sudo letsencrypt certonly --webroot -w /your/web/root/directory -d yourdomain.com

The keys will be stored in /etc/letsencrypt/live/

Sample nginx config:

    listen 443 ssl;

    ssl_certificate /etc/letsencrypt/live/yourdomain.com/fullchain.pem;
    ssl_certificate_key /etc/letsencrypt/live/yourdomain.com/privkey.pem;

Setting up PHP 7.0 with MacPorts

sudo port install php70 php70-curl php70-fpm php70-gd php70-gettext php70-iconv php70-intl php70-mbstring php70-mcrypt php70-mysql php70-opcache php70-openssl php70-sqlite
sudo cp /opt/local/etc/php70/php.ini-development /opt/local/etc/php70/php.ini

Create the following PHP70-FPM config file: /opt/local/etc/php70/php-fpm.conf


error_log = log/php70/php-fpm.log
syslog.ident = php70-fpm
daemonize = no


user = nobody
group = nobody

listen = /var/run/php7-fpm.sock
listen.owner = nobody
listen.group = nobody
listen.mode = 0660

pm = dynamic
pm.max_children = 5
pm.start_servers = 2
pm.min_spare_servers = 1
pm.max_spare_servers = 3
slowlog = log/$pool.log.slow
catch_workers_output = yes

php_flag[display_errors] = on
php_admin_value[error_log] = /var/log/fpm-php7.www.log
php_admin_flag[log_errors] = on
php_admin_value[memory_limit] = 64M
sudo port load php70-fpm

PHP FPM will be accessible via: /var/run/php7-fpm.sock

Setting up PHP5.6 with MacPorts

sudo port install php56 php56-curl php56-fpm php56-gd php56-geoip php56-gettext php56-iconv php56-imagick php56-mbstring php56-mcrypt php56-mysql php56-openssl php56-opcache php56-redis php56-xdebug
sudo port select --set php php56
sudo cp /opt/local/etc/php56/php.ini-development /opt/local/etc/php56/php.ini

Create the following PHP56-FPM config file: /opt/local/etc/php56/php-fpm.conf


error_log = log/php56/php-fpm.log
syslog.ident = php56-fpm
daemonize = no


user = nobody
group = nobody

listen = /var/run/php5-fpm.sock
listen.owner = nobody
listen.group = nobody
listen.mode = 0660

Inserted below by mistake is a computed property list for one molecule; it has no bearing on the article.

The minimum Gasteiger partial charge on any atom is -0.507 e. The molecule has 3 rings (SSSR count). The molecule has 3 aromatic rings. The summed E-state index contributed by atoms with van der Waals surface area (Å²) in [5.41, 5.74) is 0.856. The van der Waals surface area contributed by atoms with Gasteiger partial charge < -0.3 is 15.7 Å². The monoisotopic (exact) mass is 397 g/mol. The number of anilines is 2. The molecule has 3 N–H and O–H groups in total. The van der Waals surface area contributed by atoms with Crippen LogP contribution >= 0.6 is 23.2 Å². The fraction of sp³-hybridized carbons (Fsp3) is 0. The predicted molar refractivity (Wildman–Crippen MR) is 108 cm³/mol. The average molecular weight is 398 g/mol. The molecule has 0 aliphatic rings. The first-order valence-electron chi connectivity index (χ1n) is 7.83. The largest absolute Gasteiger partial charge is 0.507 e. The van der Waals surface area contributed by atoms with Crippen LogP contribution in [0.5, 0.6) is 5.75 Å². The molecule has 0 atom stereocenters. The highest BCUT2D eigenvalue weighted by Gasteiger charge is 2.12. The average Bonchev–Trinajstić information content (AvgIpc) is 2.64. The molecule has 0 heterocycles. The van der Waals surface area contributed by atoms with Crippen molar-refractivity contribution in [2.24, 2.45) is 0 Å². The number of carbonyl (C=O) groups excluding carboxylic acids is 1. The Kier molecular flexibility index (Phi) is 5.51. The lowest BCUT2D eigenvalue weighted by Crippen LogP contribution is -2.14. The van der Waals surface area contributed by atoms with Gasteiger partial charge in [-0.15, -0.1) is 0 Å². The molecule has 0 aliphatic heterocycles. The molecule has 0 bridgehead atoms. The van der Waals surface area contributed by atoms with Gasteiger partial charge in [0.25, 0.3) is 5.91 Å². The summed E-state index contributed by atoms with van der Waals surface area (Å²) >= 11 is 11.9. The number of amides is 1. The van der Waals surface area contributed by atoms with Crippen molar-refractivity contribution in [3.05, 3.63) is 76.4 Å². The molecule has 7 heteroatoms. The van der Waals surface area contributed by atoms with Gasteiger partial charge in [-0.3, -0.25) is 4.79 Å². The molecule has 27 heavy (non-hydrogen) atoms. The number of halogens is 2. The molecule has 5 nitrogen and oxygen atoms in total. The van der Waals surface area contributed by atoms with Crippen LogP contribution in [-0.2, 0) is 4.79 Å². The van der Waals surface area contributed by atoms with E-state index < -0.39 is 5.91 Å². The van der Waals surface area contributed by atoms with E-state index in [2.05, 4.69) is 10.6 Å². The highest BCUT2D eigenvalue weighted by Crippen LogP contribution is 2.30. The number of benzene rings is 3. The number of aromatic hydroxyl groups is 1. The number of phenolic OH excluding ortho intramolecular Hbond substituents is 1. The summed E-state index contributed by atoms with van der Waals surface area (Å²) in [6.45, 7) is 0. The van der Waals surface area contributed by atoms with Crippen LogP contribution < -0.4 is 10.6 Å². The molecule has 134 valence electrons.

pm = dynamic
pm.max_children = 5
pm.start_servers = 2
pm.min_spare_servers = 1
pm.max_spare_servers = 3
slowlog = log/$pool.log.slow
catch_workers_output = yes

php_flag[display_errors] = on
php_admin_value[error_log] = /var/log/fpm-php.www.log
php_admin_flag[log_errors] = on
php_admin_value[memory_limit] = 64M
sudo port load php56-fpm

PHP FPM will be accessible via: /var/run/php5-fpm.sock

Sample Nginx config:

server {
    listen       80;
    index index.php index.html;
    root /www;
    location / {
        # try to serve file directly, fallback to app.php
        try_files $uri /app.php$is_args$args;
    location ~ \.php$ {
        fastcgi_pass unix:/var/run/php5-fpm.sock;
        fastcgi_split_path_info ^(.+\.php)(/.*)$;
        include fastcgi_params;
        fastcgi_param SCRIPT_FILENAME $document_root$fastcgi_script_name;
        fastcgi_param HTTPS off;

Installing composer on Mac OS X

curl -sS https://getcomposer.org/installer | php
sudo mv composer.phar /opt/local/bin/composer

Making Architecture Matter - Martin Fowler Keynote

Creating an encrypted Time Machine disk on ExFAT

hdiutil create -stdinpass -encryption "AES-256" -size 500g -type SPARSEBUNDLE -fs "HFS+J" YourImage.sparsebundle

Where YourImage is the name you want to give your backup image and 500g is the maximum size of your disk image.

open YourImage.sparsebundle
diskutil list

Find your mounted image in the list and get it's path, in my case it was: /dev/disk3s2

sudo diskutil enableOwnership /dev/disk3s2
sudo tmutil setdestination /Volumes/YourImage

references: http://hints.macworld.com/article.php?story=20140415132734925 http://garretthoneycutt.com/index.php/MacOSX#Creating_an_encrypted_sparsebundle https://developer.apple.com/library/mac/documentation/Darwin/Reference/ManPages/man1/hdiutil.1.html

Running NodeJS in production

NodeJS is pretty straight forward to run on a developer laptop, however it is likely that at some point in time, we will want to run it in a production setting.

You can start up the Node app on the server by running node myapp.js. The narrative says that you can have a single NodeJS process serving all requests, this however does not work in practice:

Node does not have an official process manager, so we need to chose from community provided ones:

Even with a process manager, 1 faulty request that makes Node crash will crash all other requests that are in progress on the same process, there is no way to fix this.

Running multiple processes means we need an application load balancer. Some of the NodeJS process managers have load balancing capabilities, however since they are running with Node, it means they have the same limitations we are trying to overcome in the first place. Nginx is a good solution for this problem.

See also: http://geekforbrains.com/post/after-a-year-of-nodejs-in-production

My production NodeJS setup: https://github.com/istvan-antal/solid-node